Feb 16, 2022 - Economy & Business

U.S. clears way for automakers to install smart headlights

Photo of a highway with cars stuck in traffic amid a snowstorm

Heavy traffic moving eastbound on the Long Island Expressway in East Hills, New York at the start of a snowstorm on Dec. 16, 2020. Photo: J. Conrad Williams, Jr./Newsday RM via Getty Images

The Department of Transportation’s National Highway Traffic Safety Administration (NHTSA) issued a rule Tuesday to allow adaptive driving beam headlights, or smart headlights, in the U.S.

Why it matters: The technology, which relies on sensors and LED light, will help prevent crashes by allowing better illumination of pedestrians, animals and objects without impairing the visibility of drivers in other vehicles, NHTSA said.

  • Adaptive driving beam headlight systems, which are commonplace in Europe and Canada, automatically focus beams on darker, unoccupied areas while reducing the intensity of illumination in times of oncoming traffic.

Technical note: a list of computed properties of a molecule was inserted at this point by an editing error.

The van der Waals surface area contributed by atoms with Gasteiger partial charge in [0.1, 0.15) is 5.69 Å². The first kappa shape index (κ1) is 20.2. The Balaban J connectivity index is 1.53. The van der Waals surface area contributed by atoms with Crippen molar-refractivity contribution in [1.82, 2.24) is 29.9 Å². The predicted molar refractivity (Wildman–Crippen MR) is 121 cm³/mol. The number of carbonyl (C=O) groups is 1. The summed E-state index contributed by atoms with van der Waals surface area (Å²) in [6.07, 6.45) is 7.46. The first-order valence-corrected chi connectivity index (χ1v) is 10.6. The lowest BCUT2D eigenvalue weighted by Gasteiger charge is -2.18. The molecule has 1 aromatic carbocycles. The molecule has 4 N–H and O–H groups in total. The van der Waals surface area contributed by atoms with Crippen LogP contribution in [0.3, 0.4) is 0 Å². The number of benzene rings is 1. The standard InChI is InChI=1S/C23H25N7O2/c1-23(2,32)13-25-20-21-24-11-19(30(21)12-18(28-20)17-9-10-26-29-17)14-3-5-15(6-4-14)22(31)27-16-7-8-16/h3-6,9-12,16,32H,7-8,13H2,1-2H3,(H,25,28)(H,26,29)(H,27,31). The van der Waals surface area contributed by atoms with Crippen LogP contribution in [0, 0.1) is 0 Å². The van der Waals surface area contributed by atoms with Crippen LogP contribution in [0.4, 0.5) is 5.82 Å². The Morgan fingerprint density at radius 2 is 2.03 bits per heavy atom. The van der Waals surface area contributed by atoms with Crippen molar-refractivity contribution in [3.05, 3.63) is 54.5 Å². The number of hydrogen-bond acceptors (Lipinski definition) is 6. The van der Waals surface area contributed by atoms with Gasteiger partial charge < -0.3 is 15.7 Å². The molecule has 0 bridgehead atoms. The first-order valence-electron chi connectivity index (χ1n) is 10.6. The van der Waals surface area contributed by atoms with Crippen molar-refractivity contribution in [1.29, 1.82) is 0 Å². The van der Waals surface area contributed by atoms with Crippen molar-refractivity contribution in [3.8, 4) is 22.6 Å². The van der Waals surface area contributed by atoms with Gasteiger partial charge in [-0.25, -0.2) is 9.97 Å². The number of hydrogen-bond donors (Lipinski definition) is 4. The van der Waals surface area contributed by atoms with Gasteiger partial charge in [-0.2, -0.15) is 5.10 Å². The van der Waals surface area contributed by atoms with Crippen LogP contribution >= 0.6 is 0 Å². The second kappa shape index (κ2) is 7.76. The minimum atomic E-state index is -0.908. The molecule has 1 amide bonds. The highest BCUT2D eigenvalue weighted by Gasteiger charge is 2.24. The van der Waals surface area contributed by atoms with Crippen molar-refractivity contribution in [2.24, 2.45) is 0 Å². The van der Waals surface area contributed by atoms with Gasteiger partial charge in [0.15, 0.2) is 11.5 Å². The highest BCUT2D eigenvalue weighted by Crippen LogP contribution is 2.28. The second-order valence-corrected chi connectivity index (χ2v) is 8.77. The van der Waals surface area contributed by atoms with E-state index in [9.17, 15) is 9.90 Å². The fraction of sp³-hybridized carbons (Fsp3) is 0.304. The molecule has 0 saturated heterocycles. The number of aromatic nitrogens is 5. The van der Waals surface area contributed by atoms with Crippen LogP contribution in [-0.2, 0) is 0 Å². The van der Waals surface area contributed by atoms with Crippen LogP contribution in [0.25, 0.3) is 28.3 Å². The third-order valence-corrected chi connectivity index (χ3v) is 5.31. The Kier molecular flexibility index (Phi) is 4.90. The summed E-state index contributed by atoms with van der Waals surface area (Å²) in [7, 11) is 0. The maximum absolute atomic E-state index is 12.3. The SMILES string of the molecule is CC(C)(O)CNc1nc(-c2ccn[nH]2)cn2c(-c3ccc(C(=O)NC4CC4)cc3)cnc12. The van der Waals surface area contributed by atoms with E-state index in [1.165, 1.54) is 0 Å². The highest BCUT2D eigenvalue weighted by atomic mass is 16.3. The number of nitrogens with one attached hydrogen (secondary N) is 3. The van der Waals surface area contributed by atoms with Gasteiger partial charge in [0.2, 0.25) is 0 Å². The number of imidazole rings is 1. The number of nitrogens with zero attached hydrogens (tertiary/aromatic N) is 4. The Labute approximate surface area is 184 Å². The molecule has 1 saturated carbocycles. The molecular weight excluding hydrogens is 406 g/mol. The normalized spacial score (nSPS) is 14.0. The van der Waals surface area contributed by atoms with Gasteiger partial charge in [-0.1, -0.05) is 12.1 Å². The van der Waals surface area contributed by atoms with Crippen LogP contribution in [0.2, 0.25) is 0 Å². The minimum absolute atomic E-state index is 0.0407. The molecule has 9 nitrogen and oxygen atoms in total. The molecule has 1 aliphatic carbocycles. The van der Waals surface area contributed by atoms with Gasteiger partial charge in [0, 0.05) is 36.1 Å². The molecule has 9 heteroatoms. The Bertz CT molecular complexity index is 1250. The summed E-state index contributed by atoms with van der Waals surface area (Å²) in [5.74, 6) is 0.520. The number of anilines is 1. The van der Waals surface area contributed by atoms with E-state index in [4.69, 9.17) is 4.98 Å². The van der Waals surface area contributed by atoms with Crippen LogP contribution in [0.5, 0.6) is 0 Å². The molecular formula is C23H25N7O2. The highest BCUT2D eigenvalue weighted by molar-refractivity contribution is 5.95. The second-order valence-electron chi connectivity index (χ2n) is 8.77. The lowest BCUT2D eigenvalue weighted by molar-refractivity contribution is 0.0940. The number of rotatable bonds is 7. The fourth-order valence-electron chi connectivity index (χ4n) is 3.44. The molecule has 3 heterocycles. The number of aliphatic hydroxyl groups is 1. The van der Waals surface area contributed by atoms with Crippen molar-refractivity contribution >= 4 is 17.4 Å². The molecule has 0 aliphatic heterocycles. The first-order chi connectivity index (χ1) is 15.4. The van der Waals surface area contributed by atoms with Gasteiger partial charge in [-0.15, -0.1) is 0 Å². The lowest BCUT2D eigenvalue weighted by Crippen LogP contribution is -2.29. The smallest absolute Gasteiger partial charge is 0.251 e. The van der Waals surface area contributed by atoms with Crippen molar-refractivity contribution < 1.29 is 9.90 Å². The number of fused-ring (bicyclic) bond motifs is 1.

• Research released in 2019 by the American Automobile Association found that European vehicles with adaptive headlight systems increase roadway lighting by as much as 86% when compared to U.S. low beam headlights.

Our thought bubble, via Axios' Joann Muller: It's about time that the U.S. caught up with the rest of the world when it comes to smart headlights.

  • These adaptive driving beams are going to dramatically improve safety for pedestrians, cyclists and other motorists by illuminating the roadway where and when you need it — without blinding oncoming traffic.

What they're saying: "NHTSA prioritizes the safety of everyone on our nation’s roads, whether they are inside or outside a vehicle. New technologies can help advance that mission," said Steven Cliff, NHTSA’s deputy administrator, in a statement.

  • "NHTSA is issuing this final rule to help improve safety and protect vulnerable road users."
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